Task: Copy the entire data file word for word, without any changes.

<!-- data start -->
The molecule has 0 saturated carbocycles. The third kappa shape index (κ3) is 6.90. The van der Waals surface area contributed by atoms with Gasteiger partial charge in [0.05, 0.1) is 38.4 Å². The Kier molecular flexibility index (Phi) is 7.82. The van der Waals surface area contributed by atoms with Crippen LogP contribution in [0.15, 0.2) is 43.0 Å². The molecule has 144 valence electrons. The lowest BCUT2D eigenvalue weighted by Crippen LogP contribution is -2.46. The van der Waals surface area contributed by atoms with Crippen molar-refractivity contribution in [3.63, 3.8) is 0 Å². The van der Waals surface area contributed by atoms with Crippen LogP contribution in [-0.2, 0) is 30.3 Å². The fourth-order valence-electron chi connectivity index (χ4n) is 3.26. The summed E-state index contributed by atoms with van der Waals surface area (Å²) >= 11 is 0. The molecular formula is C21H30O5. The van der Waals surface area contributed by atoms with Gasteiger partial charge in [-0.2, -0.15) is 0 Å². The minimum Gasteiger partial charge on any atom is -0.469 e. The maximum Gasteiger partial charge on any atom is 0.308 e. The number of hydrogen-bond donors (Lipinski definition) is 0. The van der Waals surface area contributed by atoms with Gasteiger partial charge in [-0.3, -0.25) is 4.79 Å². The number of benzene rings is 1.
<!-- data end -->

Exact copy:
The molecule has 0 saturated carbocycles. The third kappa shape index (κ3) is 6.90. The van der Waals surface area contributed by atoms with Gasteiger partial charge in [0.05, 0.1) is 38.4 Å². The Kier molecular flexibility index (Phi) is 7.82. The van der Waals surface area contributed by atoms with Crippen LogP contribution in [0.15, 0.2) is 43.0 Å². The molecule has 144 valence electrons. The lowest BCUT2D eigenvalue weighted by Crippen LogP contribution is -2.46. The van der Waals surface area contributed by atoms with Crippen molar-refractivity contribution in [3.63, 3.8) is 0 Å². The van der Waals surface area contributed by atoms with Crippen LogP contribution in [-0.2, 0) is 30.3 Å². The fourth-order valence-electron chi connectivity index (χ4n) is 3.26. The summed E-state index contributed by atoms with van der Waals surface area (Å²) >= 11 is 0. The molecular formula is C21H30O5. The van der Waals surface area contributed by atoms with Gasteiger partial charge in [-0.2, -0.15) is 0 Å². The minimum Gasteiger partial charge on any atom is -0.469 e. The maximum Gasteiger partial charge on any atom is 0.308 e. The number of hydrogen-bond donors (Lipinski definition) is 0. The van der Waals surface area contributed by atoms with Gasteiger partial charge in [-0.3, -0.25) is 4.79 Å². The number of benzene rings is 1.